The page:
Some places are named after a historic figure, others after a famous landmark and some are named after the colour of the ground after you’ve dispatched the monsters that live there. Crimsonland definitely falls into the later category.
Crimsonland is a top down, twin stick shooter that’s just a little bit different. Your task is a simple one, kill all of the aggressive enemies that come at you in what sometimes feels like endless waves. Painting the land crimson as you do so. To help you on your way is a whole host of guns and power-ups which make for a highly charged experience.
Like with a lot of twin stick shooters the gameplay can start to get a little repetitive but a few little features of the game make this a game where the grind can really be worth it. When you first load up the game you are given a choice of two different modes to play, quests and survival. What you don’t know at this point is that one will certainly affect how well you do in the other.
There is no story in Crimsonland. There are only monsters, lots and lots of monsters. In the Quests section of the game there are three difficulty levels each one unlocking when the previous one has been completed. There are seven chapters in the game and each chapter has ten stages to it. When you have completed all of the stages in a chapter the next one will unlock. After completing each stage a new weapon or perk will unlock. The new weapons that you unlock will become available to be picked up in any of the levels that follow. The perks are used in survival mode. It is this that makes the grind really worth it as high scores in survival mode can be directly linked to what perks you have managed to unlock in the quests mode.
In quests mode enemies will sometimes drop new weapons or power-ups that can certainly get you out of a tight spot. A nuke that blasts all nearby enemies can bring some very welcome relief when you are being over run by all manner of creatures. Perks can include high power, high fire rate flaming bullets, speed boost, bomb blasts, the before mentioned nukes among many others. There is also a large variety of weapons that can be unlocked. Some are highly affective in most circumstances while others can get you into a lot of trouble due to their poor fire rate or short range. the blow torch seemed highly useless in most circumstances whereas the fusion rifle was a big help by chaining kills together. Experience starts to tell you which weapons to pick up and which to ignore before long.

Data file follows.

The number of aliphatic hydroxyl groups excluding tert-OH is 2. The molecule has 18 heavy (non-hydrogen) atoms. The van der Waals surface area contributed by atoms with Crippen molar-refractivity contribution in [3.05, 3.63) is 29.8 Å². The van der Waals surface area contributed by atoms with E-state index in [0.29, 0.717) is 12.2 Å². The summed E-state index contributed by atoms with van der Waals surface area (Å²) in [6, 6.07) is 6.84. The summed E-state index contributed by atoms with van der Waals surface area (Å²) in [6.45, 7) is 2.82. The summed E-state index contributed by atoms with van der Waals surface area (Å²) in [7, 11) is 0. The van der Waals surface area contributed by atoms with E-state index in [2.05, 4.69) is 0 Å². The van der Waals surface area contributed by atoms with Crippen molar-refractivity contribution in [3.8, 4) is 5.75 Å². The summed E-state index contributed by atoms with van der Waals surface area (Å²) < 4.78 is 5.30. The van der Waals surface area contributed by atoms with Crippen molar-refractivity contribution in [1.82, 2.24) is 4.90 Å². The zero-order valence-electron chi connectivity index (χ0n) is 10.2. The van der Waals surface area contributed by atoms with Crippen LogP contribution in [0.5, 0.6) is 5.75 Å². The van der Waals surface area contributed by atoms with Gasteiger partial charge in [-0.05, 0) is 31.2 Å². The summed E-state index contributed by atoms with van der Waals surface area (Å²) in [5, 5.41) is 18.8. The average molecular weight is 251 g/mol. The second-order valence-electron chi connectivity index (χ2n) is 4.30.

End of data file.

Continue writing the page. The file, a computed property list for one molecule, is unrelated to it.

There is an almost constant feeling of emerging panic which in turn leads on to full-blown panic before long as wave after wave of monsters spawn, sometimes practically on top of you. Things can suddenly get very out of hand as you find yourself been confronted with a sea of monsters. It is in these circumstances that the right power-up can be the difference between life and death.
The monsters in the game may not be original but they are varied and each have their own movement patterns and styles of chasing you down. There are lizards, spiders, creatures that stomp right through you and of course zombies. Some levels contain nests that keep spawning enemies until you destroy them while on other levels the enemies simply spawn in lines which simply charge at you and then start to follow you round. At first it feels as if these attacks are easy to keep away from but soon the sheer numbers of enemies means that you will quickly find yourself backed into a corner through no ones fault but your own
Survival mode is made up of five different game types all based on the same variant, just with certain limitations such as only been able to use the assault rifle or having limited ammo for each weapon. These different game types are unlocked by completing certain chapters in the game. The perks that you unlock by playing the quest side of the game can be applied in survival mode. A new perk can be applied after completing each wave. At the end of the wave a small selection of different perks are displayed and you can apply just one. These perks vary in type and deciding which one to apply can be a tough decision. These perks can include an XP boost, more power-up drops or maybe even death with an included score boost.
Crimsonland is not a pretty game but it doesn’t need to be. The sound effects are equally limited but it is not in either of these things that the charm of this game can be found. The simplicity of its controls make it easy to pick up and play. Also the addition of perks and the way that they are applied makes you want to go back for more as maybe next time you will be able to select what you need to get that allusive high score. It is this that makes Crimsonland an addictive, if a little repetitive, shooter.
There are leaderboards which let you compete against your friends and the world for the highest score. For all you achievement hunters there are a total of 21 achievements with a total score available of 1000g. Crimsonland can also be played locally with friends so up to four of you can be on the same screen blasting your way through levels together.
Crimsonland will be available to download from October 14 from the Xbox store and will cost around £10.59. This may seem a little expensive but if twin stick shooters are your thing then this will definitely be a good addition to your collection.